To break into a broader conversation, the fact that a lot of men are ill-equipped and/or refuse to learn to do traditionally male-coded care work is a big problem, insofar as employment has shifted pretty strongly towards that kind of work.
It brings this article to mind. Women going to work in the care economy, and men just...not seeming to work. nytimes.com/2019/09/14/us/…
And there's obvious structural barriers to men shifting into these jobs as well--for instance, I'd be really interested to see employment discrimination research on men trying to get into these fields--but it really seems like a policy problem worth taking seriously.
Like, look at Ohio. Like half of Cincinnati's city council is going to prison all at the same time. In the past six years, two separate Ohio state house speakers have been forced to resign under FBI investigation. They've had two $100m+ scandals in that time.
The Wisconsin governor plowed billions of public dollars into a self-evidently vaporware industrial deal.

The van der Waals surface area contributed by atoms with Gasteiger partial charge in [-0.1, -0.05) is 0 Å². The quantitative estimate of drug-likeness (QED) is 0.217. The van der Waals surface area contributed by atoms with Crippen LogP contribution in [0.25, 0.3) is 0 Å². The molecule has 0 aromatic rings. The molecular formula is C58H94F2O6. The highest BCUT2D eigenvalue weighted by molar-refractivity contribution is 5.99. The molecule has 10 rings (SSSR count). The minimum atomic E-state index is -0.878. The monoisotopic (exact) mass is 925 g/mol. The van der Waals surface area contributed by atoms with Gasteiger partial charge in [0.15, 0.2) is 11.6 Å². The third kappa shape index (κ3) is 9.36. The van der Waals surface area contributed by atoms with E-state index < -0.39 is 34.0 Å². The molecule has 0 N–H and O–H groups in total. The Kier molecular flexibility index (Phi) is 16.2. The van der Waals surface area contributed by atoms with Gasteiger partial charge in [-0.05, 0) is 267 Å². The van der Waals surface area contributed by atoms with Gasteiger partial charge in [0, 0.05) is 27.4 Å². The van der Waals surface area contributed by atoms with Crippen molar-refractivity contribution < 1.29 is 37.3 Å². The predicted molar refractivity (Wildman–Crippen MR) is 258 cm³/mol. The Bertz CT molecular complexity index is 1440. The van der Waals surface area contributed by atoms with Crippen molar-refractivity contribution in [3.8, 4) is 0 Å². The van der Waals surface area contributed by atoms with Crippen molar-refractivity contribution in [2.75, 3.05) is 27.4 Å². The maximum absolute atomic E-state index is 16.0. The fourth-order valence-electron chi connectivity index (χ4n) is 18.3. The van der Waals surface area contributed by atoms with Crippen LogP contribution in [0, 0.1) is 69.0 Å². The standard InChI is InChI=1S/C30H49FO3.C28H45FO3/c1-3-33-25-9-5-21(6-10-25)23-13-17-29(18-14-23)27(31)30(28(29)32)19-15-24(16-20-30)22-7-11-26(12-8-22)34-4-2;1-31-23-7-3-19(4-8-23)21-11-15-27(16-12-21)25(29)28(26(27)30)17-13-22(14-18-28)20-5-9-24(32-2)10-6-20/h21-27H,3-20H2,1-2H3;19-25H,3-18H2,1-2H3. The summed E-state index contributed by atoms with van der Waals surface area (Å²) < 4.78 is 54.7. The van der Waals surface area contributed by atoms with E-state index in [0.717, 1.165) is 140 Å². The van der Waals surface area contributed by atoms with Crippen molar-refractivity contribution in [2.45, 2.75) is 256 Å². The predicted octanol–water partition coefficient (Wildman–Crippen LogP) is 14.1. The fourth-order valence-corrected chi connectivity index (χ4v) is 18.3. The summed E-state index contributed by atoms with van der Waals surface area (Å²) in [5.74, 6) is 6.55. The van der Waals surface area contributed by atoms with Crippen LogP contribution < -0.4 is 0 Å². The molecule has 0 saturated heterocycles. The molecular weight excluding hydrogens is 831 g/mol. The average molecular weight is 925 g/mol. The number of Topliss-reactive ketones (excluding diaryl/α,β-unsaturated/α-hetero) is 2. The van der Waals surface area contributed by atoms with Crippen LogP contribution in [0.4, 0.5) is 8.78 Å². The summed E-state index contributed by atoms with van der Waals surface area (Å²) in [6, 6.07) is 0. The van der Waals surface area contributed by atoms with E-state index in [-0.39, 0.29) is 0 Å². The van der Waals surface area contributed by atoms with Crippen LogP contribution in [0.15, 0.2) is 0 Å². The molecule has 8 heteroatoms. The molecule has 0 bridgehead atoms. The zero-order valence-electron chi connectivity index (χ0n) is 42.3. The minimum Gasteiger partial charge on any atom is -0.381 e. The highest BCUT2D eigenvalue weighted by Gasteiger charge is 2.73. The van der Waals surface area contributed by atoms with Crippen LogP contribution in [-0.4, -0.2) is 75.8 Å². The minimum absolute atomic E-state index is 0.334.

stop trying to make ethnic cleansing woke I'm fucking begging you
A two-state solution negotiated by the parties would be fine and acceptable, so would a single secular democratic state or a binational confederation or some other solution. "Transfer" is not.
Ok no Israel is definitely the bad guy, just "ethnically cleansing Israeli Jews and also a significant number of Poles and/or Ukrainians and doing mass population transfer" is a bafflingly awful solution to Jim Crow on the Jordan.
I'm not gonna go track down that swords-to-the-throat meme, but one unpopular film opinion that I have is that Indiana Jones and the Kingdom of the Crystal Skull is basically fine.
1) All of the movies are garbage on some level. Like, they're wonderful and fun but they're also schlock.